As far as I understand it, the Department for International Trade is feeling its way to dealing with this problem. As a first step, it is asking industries that benefit from an existing trade remedy to set out why they think it should continue and to explain what the domestic injury is. There is probably also a need for the UK to discuss with the European Commission what the position is. After all, in its investigation of all these remedies, the Commission will have built up a case file that will include quite a lot of information about what the injury is, some of which will be pinned down geographically. It will be able to say that that is evidence of an injury in the UK. Perhaps that could be used to justify carrying on the remedy after we have left the EU, but it would have to be the judgment of the new Trade Remedies Authority whether that evidence was good enough to withstand domestic scrutiny and appeals and, ultimately, a possible WTO challenge. There is a very difficult set of issues there, which will be a challenge for DIT and the TRA.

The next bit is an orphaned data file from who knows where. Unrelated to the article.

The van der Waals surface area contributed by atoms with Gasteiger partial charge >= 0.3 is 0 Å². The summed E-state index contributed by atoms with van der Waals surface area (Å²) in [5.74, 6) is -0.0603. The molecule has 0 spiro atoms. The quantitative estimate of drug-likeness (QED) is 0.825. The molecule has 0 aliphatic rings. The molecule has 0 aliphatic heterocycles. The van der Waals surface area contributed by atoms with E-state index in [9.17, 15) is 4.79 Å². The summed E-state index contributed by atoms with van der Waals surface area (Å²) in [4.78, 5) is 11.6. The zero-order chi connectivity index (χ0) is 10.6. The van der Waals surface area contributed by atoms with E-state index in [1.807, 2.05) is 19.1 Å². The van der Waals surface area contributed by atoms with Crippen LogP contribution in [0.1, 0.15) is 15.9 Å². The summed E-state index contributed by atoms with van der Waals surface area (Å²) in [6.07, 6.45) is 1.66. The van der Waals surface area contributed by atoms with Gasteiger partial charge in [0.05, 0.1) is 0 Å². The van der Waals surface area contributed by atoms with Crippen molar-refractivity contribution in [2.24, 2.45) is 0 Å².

Photo of Craig Whittaker Craig Whittaker Assistant Whip, Government Whip

I want to go back to the scrutiny of the Bill. My understanding of what some people call the Henry VIII powers, for an SI or a DL, is that there is provision in both of those processes, whether they are negative or affirmative, to raise an objection for debate on the Floor of the House of Commons. My question is where is that process flawedQ ?

George Peretz: